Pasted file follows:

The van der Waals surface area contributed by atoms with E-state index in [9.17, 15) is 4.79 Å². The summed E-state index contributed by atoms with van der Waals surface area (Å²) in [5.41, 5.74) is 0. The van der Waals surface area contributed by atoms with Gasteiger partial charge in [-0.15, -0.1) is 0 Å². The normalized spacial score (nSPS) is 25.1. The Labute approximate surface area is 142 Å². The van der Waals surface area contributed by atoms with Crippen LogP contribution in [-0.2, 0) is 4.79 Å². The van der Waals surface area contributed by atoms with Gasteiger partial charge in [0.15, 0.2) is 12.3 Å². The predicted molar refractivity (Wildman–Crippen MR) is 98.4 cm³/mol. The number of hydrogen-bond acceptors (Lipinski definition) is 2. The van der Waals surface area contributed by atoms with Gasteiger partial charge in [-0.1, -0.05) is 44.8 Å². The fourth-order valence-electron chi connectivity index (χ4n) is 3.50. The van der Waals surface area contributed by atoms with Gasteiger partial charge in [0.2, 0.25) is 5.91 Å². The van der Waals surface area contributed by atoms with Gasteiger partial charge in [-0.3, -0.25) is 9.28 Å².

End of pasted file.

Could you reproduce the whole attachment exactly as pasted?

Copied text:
The van der Waals surface area contributed by atoms with E-state index in [9.17, 15) is 4.79 Å². The summed E-state index contributed by atoms with van der Waals surface area (Å²) in [5.41, 5.74) is 0. The van der Waals surface area contributed by atoms with Gasteiger partial charge in [-0.15, -0.1) is 0 Å². The normalized spacial score (nSPS) is 25.1. The Labute approximate surface area is 142 Å². The van der Waals surface area contributed by atoms with Crippen LogP contribution in [-0.2, 0) is 4.79 Å². The van der Waals surface area contributed by atoms with Gasteiger partial charge in [0.15, 0.2) is 12.3 Å². The predicted molar refractivity (Wildman–Crippen MR) is 98.4 cm³/mol. The number of hydrogen-bond acceptors (Lipinski definition) is 2. The van der Waals surface area contributed by atoms with Gasteiger partial charge in [-0.1, -0.05) is 44.8 Å². The fourth-order valence-electron chi connectivity index (χ4n) is 3.50. The van der Waals surface area contributed by atoms with Gasteiger partial charge in [0.2, 0.25) is 5.91 Å². The van der Waals surface area contributed by atoms with Gasteiger partial charge in [-0.3, -0.25) is 9.28 Å².